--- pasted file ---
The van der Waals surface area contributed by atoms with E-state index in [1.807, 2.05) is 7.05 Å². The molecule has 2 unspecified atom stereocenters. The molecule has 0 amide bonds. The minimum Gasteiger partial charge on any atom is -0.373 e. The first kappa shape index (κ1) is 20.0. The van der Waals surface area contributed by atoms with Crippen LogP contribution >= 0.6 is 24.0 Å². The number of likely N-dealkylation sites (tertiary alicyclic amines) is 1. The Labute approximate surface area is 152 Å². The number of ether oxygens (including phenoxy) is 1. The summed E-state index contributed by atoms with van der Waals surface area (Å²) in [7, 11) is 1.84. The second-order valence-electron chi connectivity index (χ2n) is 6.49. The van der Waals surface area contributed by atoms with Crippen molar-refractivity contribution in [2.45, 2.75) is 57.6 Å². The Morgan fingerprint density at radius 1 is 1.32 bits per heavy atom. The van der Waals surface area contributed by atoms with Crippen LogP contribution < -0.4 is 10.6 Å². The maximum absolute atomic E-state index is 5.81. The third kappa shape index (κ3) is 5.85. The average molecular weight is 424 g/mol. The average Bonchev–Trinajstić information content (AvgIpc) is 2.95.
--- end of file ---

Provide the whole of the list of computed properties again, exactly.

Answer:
The van der Waals surface area contributed by atoms with E-state index in [1.807, 2.05) is 7.05 Å². The molecule has 2 unspecified atom stereocenters. The molecule has 0 amide bonds. The minimum Gasteiger partial charge on any atom is -0.373 e. The first kappa shape index (κ1) is 20.0. The van der Waals surface area contributed by atoms with Crippen LogP contribution >= 0.6 is 24.0 Å². The number of likely N-dealkylation sites (tertiary alicyclic amines) is 1. The Labute approximate surface area is 152 Å². The number of ether oxygens (including phenoxy) is 1. The summed E-state index contributed by atoms with van der Waals surface area (Å²) in [7, 11) is 1.84. The second-order valence-electron chi connectivity index (χ2n) is 6.49. The van der Waals surface area contributed by atoms with Crippen molar-refractivity contribution in [2.45, 2.75) is 57.6 Å². The Morgan fingerprint density at radius 1 is 1.32 bits per heavy atom. The van der Waals surface area contributed by atoms with Crippen LogP contribution < -0.4 is 10.6 Å². The maximum absolute atomic E-state index is 5.81. The third kappa shape index (κ3) is 5.85. The average molecular weight is 424 g/mol. The average Bonchev–Trinajstić information content (AvgIpc) is 2.95.